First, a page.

Data security becomes more important with each passing year. It’s important to have a good understanding of the terms that both governments and the information security industry use. Understanding these terms will help you lead your organization to comply with today’s regulations as well as whatever new regulations are coming down the pike. Today we’ll […]
Data security becomes more important with each passing year. It’s important to have a good understanding of the terms that both governments and the information security industry use. Understanding these terms will help you lead your organization to comply with today’s regulations as well as whatever new regulations are coming down the pike. Today we’ll define three major terms: personally identifiable information, non-personally identifiable information, and personal data.
Personally identifiable information, or PII, is information that organizations may hold on individuals that can be tied to the individuals’ identities. The National Institute of Standards and Technology provides a legal definition for the USA:
PII is any information about an individual maintained by an agency, including (1) any information that can be used to distinguish or trace an individual‘s identity, such as name, social security number, date and place of birth, mother‘s maiden name, or biometric records; and (2) any other information that is linked or linkable to an individual, such as medical, educational, financial, and employment information.
PII comes in two varieties. Linked information is the more sensitive variety. Anything that can by itself be used as an identifier is considered linked information. Social security numbers, driver’s license numbers, full names, and physical addresses are all examples of linked information.
Linkable information is the second category. Linkable information can’t do much on its own, but it becomes powerful when linked with other pieces of information. ZIP code, race, age range, and job information are all examples of linkable information.
Non-personally identifiable information, or non-PII, is information that doesn’t fall into the above categories. All sorts of information falls into this category. In the digital world, IP addresses, cookies, and device IDs are considered non-PII, since (unlike what you see on TV) these pieces of information can’t be used to identify an individual.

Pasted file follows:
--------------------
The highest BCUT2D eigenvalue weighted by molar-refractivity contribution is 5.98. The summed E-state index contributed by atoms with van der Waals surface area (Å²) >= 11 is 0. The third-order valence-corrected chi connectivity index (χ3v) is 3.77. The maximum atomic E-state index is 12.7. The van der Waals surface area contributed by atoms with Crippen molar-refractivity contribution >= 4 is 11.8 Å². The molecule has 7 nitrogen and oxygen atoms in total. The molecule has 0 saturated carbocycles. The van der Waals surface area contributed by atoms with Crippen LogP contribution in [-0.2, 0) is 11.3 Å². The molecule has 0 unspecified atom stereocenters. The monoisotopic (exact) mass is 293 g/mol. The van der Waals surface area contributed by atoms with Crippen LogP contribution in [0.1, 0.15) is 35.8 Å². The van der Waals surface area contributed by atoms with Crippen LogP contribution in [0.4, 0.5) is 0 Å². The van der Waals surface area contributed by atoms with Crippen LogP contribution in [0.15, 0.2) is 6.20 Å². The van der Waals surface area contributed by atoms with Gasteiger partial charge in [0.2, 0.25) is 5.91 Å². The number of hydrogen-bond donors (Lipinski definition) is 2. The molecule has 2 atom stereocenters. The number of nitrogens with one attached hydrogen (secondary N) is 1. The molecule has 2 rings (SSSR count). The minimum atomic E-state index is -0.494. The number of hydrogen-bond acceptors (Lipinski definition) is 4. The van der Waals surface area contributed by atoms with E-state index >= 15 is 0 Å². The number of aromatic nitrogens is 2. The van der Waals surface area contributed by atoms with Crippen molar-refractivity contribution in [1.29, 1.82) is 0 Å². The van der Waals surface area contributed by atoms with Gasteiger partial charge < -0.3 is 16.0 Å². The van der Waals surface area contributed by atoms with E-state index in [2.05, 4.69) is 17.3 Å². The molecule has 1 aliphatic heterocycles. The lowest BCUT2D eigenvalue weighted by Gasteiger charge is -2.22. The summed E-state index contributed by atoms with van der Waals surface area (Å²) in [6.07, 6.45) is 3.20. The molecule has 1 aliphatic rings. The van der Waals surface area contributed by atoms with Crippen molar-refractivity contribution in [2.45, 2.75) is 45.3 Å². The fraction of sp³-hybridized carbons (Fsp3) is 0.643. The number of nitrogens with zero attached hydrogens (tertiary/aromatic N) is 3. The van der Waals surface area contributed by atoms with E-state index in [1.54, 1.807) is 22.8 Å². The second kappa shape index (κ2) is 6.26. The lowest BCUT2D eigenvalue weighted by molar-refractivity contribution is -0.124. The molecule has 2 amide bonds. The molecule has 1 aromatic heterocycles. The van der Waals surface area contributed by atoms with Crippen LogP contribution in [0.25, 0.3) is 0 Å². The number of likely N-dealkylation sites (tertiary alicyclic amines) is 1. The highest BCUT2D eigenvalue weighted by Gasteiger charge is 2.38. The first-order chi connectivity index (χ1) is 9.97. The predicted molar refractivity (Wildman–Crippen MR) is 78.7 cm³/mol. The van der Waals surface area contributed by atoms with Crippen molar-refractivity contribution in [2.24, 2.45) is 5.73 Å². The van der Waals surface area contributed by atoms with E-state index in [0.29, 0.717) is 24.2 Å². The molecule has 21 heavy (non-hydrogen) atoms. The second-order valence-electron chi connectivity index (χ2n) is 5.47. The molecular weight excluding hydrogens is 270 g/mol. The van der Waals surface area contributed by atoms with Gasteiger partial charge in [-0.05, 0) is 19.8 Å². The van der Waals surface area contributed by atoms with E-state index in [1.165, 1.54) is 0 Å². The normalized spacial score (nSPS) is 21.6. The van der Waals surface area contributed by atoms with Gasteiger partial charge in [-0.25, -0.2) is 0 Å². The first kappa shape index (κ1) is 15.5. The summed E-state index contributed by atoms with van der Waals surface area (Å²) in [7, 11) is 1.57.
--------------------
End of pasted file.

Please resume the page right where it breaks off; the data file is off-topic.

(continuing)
Personal data sounds like a casual way to describe the above, but it’s more than that. Personal data is a term used in Europe that is roughly equivalent to PII. Euro-centric publications won’t tend to use the term PII unless discussing something explicitly American. Many of the same principles of PII apply to personal data, but there are some further ramifications that are important to know.
As the USA does with PII, the EU has a specific definition for personal data, defined in GDPR as this:
Article 4(1): ‘personal data’ means any information relating to an identified or identifiable natural person (‘data subject’); an identifiable natural person is one who can be identified, directly or indirectly, in particular by reference to an identifier such as a name, an identification number, location data, an online identifier or to one or more factors specific to the physical, physiological, genetic, mental, economic, cultural or social identity of that natural person.
One of the most crucial differences between the NIST’s definition of PII and GPDR’s definition of personal data is this: GPDR concludes that even cookies, IP addresses, and “other identifiers such as radio frequency identification tags” can be personal data, especially when combined with other unique identifiers.
In short, the EU’s GPDR guidelines are more restrictive than their USA equivalents. This is the explanation for the rash of “cookie notices” that’s spread around the web, and it could have implications for your business.
If you need more information about PII, non-PII, and personal data, don’t hesitate to reach out. We’re here to serve you and meet your IT needs.